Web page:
2. heidi

    I love the perky little top on that last shot- hedgehog effect is what I’ve used when making a porcipine and beaver bread for my son’s science project(don’t ask- it was one of those crazy things only a mother would do!)
    The bread sounds delicious and toothsome- and it doesn’t look too dense- but then everyone has a heavy loaf once in a while! :)

    1. Joanna Post author

      Hee hee I am visualising that bread of yours Heidi – was it a combined animal bread? I’ve seen the hedgehog snippy thing used on some very fine crocodiles too. :)

    1. Joanna Post author

      snip snip, speed bread top decorating – you can make all manner of patterns with scissors !

  3. Melanie

    Nice shot w/ all the seeds on the board in front of the sliced bread and you can the little golden specks of seed in the bread. It looks sooo good!! There are so many breads in the JH book that are similar, its very easy to forget making one. I’m bad in that I usually never make any marks at all when I’ve made a bread. Cool trick w/ the rolls. I’ve tried using the scissors before on rolls and its fun, although sometimes my cuts close back up when I bake them:(

    1. Joanna Post author

      Thanks Mel! The golden seeds are the golden linseed (flaxseed) we get it in both golden and brown here. It is one of my preferred inclusions. B is not keen on sunflower seeds at all, so I was on my own eating this one, so only made a half recipe.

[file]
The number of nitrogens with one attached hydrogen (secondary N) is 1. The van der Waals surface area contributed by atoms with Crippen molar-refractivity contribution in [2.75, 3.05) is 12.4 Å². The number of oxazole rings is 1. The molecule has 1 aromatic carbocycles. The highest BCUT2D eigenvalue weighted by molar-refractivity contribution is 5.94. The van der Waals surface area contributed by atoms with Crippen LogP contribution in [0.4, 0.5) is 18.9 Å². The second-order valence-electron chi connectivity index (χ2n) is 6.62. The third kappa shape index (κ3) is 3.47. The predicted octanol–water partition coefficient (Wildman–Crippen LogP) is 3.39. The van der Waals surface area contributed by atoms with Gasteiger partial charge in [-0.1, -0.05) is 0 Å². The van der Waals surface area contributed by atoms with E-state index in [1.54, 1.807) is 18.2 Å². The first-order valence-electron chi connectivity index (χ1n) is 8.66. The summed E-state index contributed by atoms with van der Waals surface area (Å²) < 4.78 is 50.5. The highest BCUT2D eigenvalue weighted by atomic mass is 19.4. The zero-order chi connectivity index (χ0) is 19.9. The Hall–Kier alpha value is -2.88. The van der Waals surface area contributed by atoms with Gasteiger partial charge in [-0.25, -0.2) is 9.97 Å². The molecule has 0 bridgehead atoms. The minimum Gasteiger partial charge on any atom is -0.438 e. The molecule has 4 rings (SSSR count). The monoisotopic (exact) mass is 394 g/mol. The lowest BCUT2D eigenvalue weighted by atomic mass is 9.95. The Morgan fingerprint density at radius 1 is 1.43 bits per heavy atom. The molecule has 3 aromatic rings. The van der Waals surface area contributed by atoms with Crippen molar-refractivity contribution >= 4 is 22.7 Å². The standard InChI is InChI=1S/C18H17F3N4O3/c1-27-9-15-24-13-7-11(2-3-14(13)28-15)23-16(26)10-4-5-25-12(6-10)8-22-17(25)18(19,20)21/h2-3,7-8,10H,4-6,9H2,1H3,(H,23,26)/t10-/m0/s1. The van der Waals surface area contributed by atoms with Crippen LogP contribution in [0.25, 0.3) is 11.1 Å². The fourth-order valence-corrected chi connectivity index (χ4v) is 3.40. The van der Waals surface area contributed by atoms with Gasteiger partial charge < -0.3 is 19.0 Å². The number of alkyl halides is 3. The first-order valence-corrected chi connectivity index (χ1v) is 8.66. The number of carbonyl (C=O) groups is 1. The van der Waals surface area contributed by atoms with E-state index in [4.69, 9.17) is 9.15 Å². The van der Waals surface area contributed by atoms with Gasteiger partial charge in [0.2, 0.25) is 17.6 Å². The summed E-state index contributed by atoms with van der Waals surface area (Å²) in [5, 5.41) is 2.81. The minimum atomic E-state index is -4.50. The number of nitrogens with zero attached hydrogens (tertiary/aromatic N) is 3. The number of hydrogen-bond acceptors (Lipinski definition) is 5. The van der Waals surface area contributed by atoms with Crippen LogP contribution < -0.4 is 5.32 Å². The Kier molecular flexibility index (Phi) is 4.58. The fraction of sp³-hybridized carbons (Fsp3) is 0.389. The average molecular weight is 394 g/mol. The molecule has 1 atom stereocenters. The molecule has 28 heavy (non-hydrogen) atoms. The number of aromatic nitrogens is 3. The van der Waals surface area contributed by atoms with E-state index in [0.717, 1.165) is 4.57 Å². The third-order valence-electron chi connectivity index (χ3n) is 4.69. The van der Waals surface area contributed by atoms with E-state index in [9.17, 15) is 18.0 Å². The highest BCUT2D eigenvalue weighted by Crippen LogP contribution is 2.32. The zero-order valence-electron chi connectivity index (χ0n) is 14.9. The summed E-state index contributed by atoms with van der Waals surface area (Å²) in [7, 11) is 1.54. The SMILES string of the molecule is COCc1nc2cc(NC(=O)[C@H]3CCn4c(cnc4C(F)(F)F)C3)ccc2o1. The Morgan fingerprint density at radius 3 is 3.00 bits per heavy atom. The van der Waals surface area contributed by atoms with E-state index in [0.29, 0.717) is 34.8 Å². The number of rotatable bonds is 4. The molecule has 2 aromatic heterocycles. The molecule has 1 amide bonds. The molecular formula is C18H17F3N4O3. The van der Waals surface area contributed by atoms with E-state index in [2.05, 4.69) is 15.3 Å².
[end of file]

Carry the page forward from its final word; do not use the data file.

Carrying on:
My cuts close up too, or don’t always work, flouring the top of the bread can help, I think the flour dries the edges a tiny bit for long enough so the little flap doesn’t stick down again.

  4. Kari @ bite-sized thoughts

    I’m glad I’m not the only one with a faulty memory! I definitely need blogging as a way to remind me of my recipes and what I did and didn’t like.

    These rolls look like they turned out very well and I love the little spiky hedgehog effect!

    1. Joanna Post author

      Trouble is I don’t remember what I have blogged either, which is why I must get on and do some index pages. On the other hand sometimes I look at my stats and think what is that post that is being hunted out this week and then I read it and think ‘oh that one!’ I have an old marmalade cake post that is very popular right now; I guess people are looking for ways to use up their old marmalade before making new. (It is Seville Orange season here).

      I like the single spike look, it makes the roll look taller and rounder :)

  5. Ray

    I think that’s what i like about baking my own bread – even when i get it “wrong” it still can taste wonderful! I remember a granary loaf that came out pancake like but the taste was divine…. :)

    I now have a couple of cane proving baskets that my wife got me for christmas – yet more fun in the kitchen!

    1. Joanna Post author

      Hi Ray, Happy New Year to you! This is sort of like a granary but doesn’t have that distinctive malted grain taste that I associate with the English style and not so fluffy either. All the grains are soft as well, no tooth scaring crunchy bits :)

      Look forward to seeing your cane basket proved breads – what fun !

  6. C

    Love the look of the bread, it doesn’t look particularly heavy, but you’re the one eating it! I really love the idea of scissoring the tops of rolls, it’s created a lovely effect.

    Memory… I sometimes (ok, quite often) find that I come to write a blog post about something I’ve made a few days/weeks/months ago and cannot for the life of me remember enough detail…. There are a few half written posts in my archive that are destined never to be posted unless I repeat the recipe and find out what I actually did, how it went and what the result actually tasted like!

    1. Joanna Post author